At the age of 95, you have lost parents, spouses, friends, relatives, even children. The ability to continue living with joy and vitality in the face of such profound loss is a skill and capacity that is essential.

      6. Linda Wolff: Occupational Therapist and Values Consultant (she also happens to be my Mom)

      First, and most importantly, honor the grieving process. Our culture doesn’t always honor this process because people want things to move quickly on to the next thing. Grief reflects how significant the person/event/thing was in your life.

        Moving through any type of loss is a “process”. There has been much written on the stages of grief that are helpful guideposts during the process. The Kubler Ross Stages[1] are one of the most well-known of these models. The stages normalize the process and is a great support.

          I know the pain of feeling broken-hearted and broken down with grief. I’ve had times when I’ve felt like the pain will last forever and not sure my heart will survive intact. Here are some strategies I share with clients and use personally:

          • Exercise — You might not feel like it, but it’s critical. For me, it’s a non-negotiable.
          • Journal — As much or as little as you can. Sometimes it might just be a word, sometimes you’ll find yourself writing pages.
          • Reach out to close friends — Even when your very instinct is to isolate. A trusted friend is pure gold when experiencing loss.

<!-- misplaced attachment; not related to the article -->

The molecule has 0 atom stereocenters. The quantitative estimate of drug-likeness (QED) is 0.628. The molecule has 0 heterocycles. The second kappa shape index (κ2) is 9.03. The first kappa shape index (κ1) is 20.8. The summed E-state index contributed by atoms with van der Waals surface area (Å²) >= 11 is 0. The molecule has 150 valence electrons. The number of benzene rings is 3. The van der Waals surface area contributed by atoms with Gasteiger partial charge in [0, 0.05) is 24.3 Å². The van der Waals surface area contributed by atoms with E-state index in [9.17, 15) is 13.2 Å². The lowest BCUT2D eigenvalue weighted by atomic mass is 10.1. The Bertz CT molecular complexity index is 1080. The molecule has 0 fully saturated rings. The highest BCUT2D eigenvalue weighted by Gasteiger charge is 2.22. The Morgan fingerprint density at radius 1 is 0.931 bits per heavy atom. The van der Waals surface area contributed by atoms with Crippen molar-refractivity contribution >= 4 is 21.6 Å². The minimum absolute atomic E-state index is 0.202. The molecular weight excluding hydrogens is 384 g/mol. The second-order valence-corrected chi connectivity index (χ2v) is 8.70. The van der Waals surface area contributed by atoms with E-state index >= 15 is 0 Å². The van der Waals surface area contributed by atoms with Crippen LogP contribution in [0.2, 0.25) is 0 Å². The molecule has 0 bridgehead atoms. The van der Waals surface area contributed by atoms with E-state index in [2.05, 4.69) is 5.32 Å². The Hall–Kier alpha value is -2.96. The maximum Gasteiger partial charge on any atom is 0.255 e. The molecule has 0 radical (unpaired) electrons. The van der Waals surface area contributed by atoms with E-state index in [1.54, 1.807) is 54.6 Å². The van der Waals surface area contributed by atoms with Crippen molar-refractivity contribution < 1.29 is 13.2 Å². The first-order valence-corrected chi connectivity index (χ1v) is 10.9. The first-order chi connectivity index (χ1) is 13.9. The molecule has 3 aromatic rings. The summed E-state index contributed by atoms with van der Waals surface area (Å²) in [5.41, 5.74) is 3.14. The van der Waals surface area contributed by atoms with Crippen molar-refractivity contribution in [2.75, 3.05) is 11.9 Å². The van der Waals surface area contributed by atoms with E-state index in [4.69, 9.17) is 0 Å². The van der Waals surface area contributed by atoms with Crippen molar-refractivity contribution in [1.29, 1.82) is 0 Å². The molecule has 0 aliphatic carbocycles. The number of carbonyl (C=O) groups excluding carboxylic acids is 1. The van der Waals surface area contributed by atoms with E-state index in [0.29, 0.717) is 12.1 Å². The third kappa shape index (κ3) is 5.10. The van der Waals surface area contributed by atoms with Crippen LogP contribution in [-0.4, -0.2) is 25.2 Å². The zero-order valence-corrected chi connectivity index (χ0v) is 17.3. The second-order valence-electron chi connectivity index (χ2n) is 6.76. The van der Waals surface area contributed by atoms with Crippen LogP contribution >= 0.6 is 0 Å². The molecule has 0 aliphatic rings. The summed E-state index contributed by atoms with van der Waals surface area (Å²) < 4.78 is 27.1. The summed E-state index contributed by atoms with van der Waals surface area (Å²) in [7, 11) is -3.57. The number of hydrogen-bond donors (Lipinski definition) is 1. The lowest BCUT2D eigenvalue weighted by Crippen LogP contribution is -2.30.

• Spend time in nature — Walking, running, gardening, meditating, reflecting or just sitting outside.
          • Feel your feelings — Life is full of a multitude of emotions and we must not be afraid to feel them.

          If you’re choosing to end a relationship, activity or job that no longer serves you, it’s important to remind yourself that that it takes courage to make the choice. Honor yourself and how difficult the situation is. Self-compassion is an important strategy.

          Loss is a dark place. There doesn’t feel like there is much light when we are grieving…even in the daytime. But loss is also a sacred time. It has the potential, once on the other side, to offer amazing lessons and insights and incredible growth potential.

          It helps me to remind myself that it’s the soul’s journey and the darkness will pass. It may not lessen the pain, but it helps to know you’re not going to be hurting and aching forever. Endings are new beginnings once you move through the pain.